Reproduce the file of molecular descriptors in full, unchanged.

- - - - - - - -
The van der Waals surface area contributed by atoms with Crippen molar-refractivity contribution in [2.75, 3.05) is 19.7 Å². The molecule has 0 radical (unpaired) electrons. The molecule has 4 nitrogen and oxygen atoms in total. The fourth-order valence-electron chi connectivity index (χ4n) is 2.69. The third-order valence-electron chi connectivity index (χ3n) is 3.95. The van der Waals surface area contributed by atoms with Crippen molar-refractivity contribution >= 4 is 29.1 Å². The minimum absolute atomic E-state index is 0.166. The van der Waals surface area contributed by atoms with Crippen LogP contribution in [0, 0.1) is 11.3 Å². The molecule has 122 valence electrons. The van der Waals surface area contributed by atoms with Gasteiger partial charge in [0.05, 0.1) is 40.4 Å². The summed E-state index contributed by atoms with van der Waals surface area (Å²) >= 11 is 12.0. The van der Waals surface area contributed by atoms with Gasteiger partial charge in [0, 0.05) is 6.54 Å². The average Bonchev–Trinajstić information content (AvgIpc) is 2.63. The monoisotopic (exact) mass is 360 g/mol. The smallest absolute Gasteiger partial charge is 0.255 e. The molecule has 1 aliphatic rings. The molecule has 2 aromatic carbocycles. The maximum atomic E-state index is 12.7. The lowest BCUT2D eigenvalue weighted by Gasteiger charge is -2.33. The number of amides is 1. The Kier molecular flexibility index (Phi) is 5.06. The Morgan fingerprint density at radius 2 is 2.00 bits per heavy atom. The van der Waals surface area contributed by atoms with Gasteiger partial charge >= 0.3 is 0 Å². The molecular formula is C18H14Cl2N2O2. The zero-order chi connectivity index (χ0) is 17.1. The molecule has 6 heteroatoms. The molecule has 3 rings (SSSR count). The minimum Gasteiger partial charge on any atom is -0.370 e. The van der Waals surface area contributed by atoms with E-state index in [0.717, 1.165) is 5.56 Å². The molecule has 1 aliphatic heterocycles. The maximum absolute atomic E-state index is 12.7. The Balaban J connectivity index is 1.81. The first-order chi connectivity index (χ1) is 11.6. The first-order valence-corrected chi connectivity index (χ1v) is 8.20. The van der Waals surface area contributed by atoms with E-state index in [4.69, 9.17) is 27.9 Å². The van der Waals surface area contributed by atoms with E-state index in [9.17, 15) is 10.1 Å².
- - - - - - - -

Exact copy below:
The van der Waals surface area contributed by atoms with Crippen molar-refractivity contribution in [2.75, 3.05) is 19.7 Å². The molecule has 0 radical (unpaired) electrons. The molecule has 4 nitrogen and oxygen atoms in total. The fourth-order valence-electron chi connectivity index (χ4n) is 2.69. The third-order valence-electron chi connectivity index (χ3n) is 3.95. The van der Waals surface area contributed by atoms with Crippen molar-refractivity contribution >= 4 is 29.1 Å². The minimum absolute atomic E-state index is 0.166. The van der Waals surface area contributed by atoms with Crippen LogP contribution in [0, 0.1) is 11.3 Å². The molecule has 122 valence electrons. The van der Waals surface area contributed by atoms with Gasteiger partial charge in [0.05, 0.1) is 40.4 Å². The summed E-state index contributed by atoms with van der Waals surface area (Å²) >= 11 is 12.0. The van der Waals surface area contributed by atoms with Gasteiger partial charge in [0, 0.05) is 6.54 Å². The average Bonchev–Trinajstić information content (AvgIpc) is 2.63. The monoisotopic (exact) mass is 360 g/mol. The smallest absolute Gasteiger partial charge is 0.255 e. The molecule has 1 aliphatic rings. The molecule has 2 aromatic carbocycles. The maximum atomic E-state index is 12.7. The lowest BCUT2D eigenvalue weighted by Gasteiger charge is -2.33. The number of amides is 1. The Kier molecular flexibility index (Phi) is 5.06. The Morgan fingerprint density at radius 2 is 2.00 bits per heavy atom. The van der Waals surface area contributed by atoms with Gasteiger partial charge >= 0.3 is 0 Å². The molecular formula is C18H14Cl2N2O2. The zero-order chi connectivity index (χ0) is 17.1. The molecule has 6 heteroatoms. The molecule has 3 rings (SSSR count). The minimum Gasteiger partial charge on any atom is -0.370 e. The van der Waals surface area contributed by atoms with E-state index in [0.717, 1.165) is 5.56 Å². The molecule has 1 aliphatic heterocycles. The maximum absolute atomic E-state index is 12.7. The Balaban J connectivity index is 1.81. The first-order chi connectivity index (χ1) is 11.6. The first-order valence-corrected chi connectivity index (χ1v) is 8.20. The van der Waals surface area contributed by atoms with E-state index in [4.69, 9.17) is 27.9 Å². The van der Waals surface area contributed by atoms with E-state index in [9.17, 15) is 10.1 Å².